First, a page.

The study of rice grain quality has been the primary focus of the work that Dr. Bienvenido O. Juliano has worked on throughout his career. That includes extensive research into the properties of protein, starch, and other particles that make up a grain of rice. Through Dr. Juliano's efforts, scientists are able to measure potential grain quality as a genetic quality, and thus save time and effort in rice production. That has changed breeding strategies adopted on an international level, and has made rice not only more economically viable for breeders and farmers, but also richer in nutrients. By stripping each variety of rice grain down to its essential components, he has been able to pinpoint what the value is of each variety and combine them to create a more fully enriched and valuable end source of food for human consumption.
Dr. Bienvenido O. Juliano graduated from the University of the Philippines with a Bachelor's degree in 1955, and went on to receive his Master's and PhD degree from the University of Ohio in the United States in Organic Chemistry, to which he has since been completely dedicated in his career. Put in charge of grain quality research at the International Rice Research Institute in the Philippines after his studies were completed, Dr. Juliano was mainly responsible for pinpointing the specific differences in between varieties of rice grains. He retired from the IRRI in 1993, and since then has been working as a senior consultant at the Philippine Rice Research Institute.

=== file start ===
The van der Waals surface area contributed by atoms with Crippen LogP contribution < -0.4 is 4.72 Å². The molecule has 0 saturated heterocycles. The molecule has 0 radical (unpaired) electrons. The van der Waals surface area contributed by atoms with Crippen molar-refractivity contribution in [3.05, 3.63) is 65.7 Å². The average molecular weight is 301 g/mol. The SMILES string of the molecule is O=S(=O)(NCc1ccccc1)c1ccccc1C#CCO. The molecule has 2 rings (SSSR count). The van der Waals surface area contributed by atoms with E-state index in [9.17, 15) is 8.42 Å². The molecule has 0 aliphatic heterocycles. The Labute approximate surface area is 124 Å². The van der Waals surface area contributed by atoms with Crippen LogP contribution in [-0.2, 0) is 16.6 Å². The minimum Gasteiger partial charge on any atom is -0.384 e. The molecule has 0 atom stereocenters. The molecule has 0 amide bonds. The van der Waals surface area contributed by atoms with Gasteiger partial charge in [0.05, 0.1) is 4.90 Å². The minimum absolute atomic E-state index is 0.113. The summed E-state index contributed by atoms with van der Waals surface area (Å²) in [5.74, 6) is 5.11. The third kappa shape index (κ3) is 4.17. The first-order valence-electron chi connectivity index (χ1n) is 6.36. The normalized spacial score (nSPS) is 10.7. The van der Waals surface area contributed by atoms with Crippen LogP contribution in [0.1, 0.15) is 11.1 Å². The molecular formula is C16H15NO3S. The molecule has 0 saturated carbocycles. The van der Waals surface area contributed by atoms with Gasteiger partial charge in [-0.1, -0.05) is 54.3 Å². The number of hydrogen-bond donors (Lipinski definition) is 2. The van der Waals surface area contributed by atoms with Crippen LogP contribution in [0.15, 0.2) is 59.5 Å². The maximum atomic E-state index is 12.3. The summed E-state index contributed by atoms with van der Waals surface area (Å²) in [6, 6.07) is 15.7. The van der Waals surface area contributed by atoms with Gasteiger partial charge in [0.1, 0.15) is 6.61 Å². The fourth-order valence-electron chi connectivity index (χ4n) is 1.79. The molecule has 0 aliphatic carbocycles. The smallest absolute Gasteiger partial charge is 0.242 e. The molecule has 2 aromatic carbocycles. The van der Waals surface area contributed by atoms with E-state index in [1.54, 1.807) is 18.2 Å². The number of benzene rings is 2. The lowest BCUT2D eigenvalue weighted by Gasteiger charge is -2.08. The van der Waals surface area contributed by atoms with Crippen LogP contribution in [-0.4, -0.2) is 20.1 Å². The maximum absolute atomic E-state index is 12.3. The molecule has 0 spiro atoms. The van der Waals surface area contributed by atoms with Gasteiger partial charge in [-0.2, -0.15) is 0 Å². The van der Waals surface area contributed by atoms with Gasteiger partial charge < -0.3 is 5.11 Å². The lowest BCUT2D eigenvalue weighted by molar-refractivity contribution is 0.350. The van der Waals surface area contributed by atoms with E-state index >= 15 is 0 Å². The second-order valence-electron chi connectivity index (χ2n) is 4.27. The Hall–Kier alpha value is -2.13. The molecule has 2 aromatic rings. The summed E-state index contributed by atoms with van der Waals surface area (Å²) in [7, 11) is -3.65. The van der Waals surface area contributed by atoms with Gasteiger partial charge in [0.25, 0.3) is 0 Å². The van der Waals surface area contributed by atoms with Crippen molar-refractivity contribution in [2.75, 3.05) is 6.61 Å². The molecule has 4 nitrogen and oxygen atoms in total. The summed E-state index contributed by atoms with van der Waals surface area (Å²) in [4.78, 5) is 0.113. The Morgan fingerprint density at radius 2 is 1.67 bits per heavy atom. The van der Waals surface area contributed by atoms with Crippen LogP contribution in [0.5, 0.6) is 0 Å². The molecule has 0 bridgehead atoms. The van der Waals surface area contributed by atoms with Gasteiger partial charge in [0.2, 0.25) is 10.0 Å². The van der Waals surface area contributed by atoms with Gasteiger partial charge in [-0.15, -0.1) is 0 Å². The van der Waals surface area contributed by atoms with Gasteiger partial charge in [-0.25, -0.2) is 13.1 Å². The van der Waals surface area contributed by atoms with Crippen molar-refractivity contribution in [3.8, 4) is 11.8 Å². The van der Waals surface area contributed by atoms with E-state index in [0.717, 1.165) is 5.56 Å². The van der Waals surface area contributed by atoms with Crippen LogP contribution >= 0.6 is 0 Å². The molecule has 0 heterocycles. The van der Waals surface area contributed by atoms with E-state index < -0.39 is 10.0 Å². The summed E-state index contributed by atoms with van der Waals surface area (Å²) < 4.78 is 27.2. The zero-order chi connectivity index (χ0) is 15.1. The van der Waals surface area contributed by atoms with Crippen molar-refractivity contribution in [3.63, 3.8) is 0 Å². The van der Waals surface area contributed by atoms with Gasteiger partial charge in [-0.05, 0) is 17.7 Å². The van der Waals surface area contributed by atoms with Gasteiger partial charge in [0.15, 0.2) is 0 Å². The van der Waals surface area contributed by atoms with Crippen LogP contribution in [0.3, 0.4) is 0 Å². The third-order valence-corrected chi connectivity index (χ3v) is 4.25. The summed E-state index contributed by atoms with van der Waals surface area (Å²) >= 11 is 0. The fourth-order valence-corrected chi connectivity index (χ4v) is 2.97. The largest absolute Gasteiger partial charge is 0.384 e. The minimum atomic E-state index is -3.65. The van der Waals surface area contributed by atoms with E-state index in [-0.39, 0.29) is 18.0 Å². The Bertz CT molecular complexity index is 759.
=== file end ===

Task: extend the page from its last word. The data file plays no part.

During this professional period of working in the Rice Institutes, Dr. Bienvenido O. Juliano has written over 370 scientific papers dedicated to rice chemistry. That includes several chapters of the American Association of Cereal Chemists paper, "Rice in Human Nutrition," and reports on world rice qualities. Dr. Juliano has also served as an academic advisor to many visiting research assistants, post doctoral fellows, and visiting scientists that have arrived at his laboratory from around the world.
As a result of his many contributions to the field of rice grain quality, Dr. Bienvenido O. Juliano has received a number of professional awards and qualifications. These include the Ten Outstanding Young Men Award in Science in 1964, as well as the Japanese Society of Starch Science Medal of Merit in 1982. Dr. Juliano has also been awarded the National Research Council of the Philippines National Researcher Award in Physical Sciences in 1993, and the ASEAN Outstanding Scientist and Technologists Award in 1998. Finally, in 2000 he was appointed to the highest rank of National Scientist in the Philippines.